Your traffic light just turned green, and you’re about to pull out into an intersection when you notice another car is barreling through and will hit you. Quick, hit the brakes! The car passes in front of you; the crash is averted. Your heart is racing. You’re holding your breath. Exhale. Your hands are gripping the steering wheel tightly, and your entire body has tensed in anticipation of the collision. Relax, you’re safe.
In that split-second, near-miss accident, several systems in your body kicked into gear. One of those is a part of your brain called the hypothalamic-pituitary-adrenal (HPA) system, which released a cascade of chemicals—such as adrenaline, steroid hormones, and cortisol—that kicked up your heart rate, helped your brain with that split-second decision, and increased glucose in the bloodstream to give you a burst of energy to react. You didn’t even have to tell it what to do. This is your body’s natural reaction to stress.
But what is not natural is continuously facing stressful situations and challenges day after day. This is known as chronic stress and can be detrimental to your health. Forty-three percent of adults say they suffer adverse health effects from stress, and three-quarters of all doctor’s visits are the result of stress-related ailments and complaints. Stress is also linked to several serious diseases and unhealthy situations, such as heart disease, cancer, lung disease, accidents, cirrhosis of the liver, and suicide.
It’s important to understand how stress can impact your day-to-day life as well as your long-term health. Here are some ways that chronic stress may affect your physical and mental health.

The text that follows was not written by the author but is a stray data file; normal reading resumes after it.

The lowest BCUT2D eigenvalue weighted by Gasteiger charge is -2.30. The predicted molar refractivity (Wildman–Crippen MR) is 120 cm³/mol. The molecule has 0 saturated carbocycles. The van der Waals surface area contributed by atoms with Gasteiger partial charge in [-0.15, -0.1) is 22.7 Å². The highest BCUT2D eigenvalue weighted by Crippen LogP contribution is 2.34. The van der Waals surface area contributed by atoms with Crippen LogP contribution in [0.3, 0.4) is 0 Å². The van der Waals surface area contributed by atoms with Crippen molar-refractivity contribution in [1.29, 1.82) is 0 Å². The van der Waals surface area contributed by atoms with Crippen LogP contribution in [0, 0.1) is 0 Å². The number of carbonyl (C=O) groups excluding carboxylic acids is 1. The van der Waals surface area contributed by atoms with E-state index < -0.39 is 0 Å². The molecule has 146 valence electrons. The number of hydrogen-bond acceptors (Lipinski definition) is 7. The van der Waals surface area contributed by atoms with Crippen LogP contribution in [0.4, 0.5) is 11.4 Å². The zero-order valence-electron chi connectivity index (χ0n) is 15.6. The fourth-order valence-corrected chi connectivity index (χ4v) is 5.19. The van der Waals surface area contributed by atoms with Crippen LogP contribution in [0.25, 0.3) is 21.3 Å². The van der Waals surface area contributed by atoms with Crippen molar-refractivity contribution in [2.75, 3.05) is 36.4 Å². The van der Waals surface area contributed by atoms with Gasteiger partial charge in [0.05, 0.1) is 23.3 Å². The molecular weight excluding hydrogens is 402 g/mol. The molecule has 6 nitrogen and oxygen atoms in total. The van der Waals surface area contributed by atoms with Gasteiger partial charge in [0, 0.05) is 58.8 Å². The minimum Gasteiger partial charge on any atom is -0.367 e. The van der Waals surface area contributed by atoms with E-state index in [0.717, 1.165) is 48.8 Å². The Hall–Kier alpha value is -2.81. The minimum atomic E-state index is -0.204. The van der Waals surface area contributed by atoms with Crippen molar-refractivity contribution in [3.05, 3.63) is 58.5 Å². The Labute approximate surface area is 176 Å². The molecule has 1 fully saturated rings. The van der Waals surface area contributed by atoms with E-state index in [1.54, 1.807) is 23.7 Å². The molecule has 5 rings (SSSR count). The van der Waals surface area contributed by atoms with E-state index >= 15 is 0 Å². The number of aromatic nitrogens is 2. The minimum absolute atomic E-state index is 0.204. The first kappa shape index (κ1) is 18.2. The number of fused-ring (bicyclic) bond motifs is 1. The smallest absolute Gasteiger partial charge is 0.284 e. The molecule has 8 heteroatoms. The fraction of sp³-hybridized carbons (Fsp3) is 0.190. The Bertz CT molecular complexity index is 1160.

Stress can impede your thought processes and hamper your thinking. You may find making simple decisions like what to have for dinner or remembering directions to a restaurant are more difficult than in a nonstressed state.
People dealing with chronic stress may be easily frustrated and quick to lose their temper. They may cry more often and spend considerably more time worrying about things than they would without being stressed.
Teeth and Gums
Strange as it may seem, stress can take a toll on your oral health. Stress may cause you to clench or grind your teeth. It’s often done unconsciously or during your sleep, but if it’s not treated, it may lead to problems with your temporomandibular joints. Stress may also lead to gum disease, perhaps because of teeth grinding, less attention to oral hygiene, salivary changes, and impaired immunity.
In terms of its effect on the body, stress is dangerous to your heart. Stress hormones speed up your heart rate, constrict blood vessels, and make the heart and blood vessels more likely to overreact in the event of a future stressful event. Stress is also linked to high blood pressure, blood clots, and in some cases, even stroke.
People with asthma and chronic obstructive pulmonary disease (COPD) often have worsening symptoms during times of chronic stress.
Stress may make your stomach uneasy, and you may have increased incidence of nausea, vomiting, and diarrhea. In people with gastrointestinal disorders and diseases like gastroesophageal reflux disease (GERD), irritable bowel syndrome (IBS), ulcerative colitis, and peptic ulcer disease, symptoms may be worsened by stress.
Your hair may fall victim to your stress. When a person is under a great deal of stress, his or her hair may enter the falling-out stage of the hair life cycle. It can occur up to three months after the stressful event, but hair usually grows back within a year.
If it seems you always get sick when you can least afford it, it may be because your stress is suppressing your immune system, making you more susceptible to infection. Stress can worsen symptoms of chronic illness such as rheumatoid arthritis and diabetes.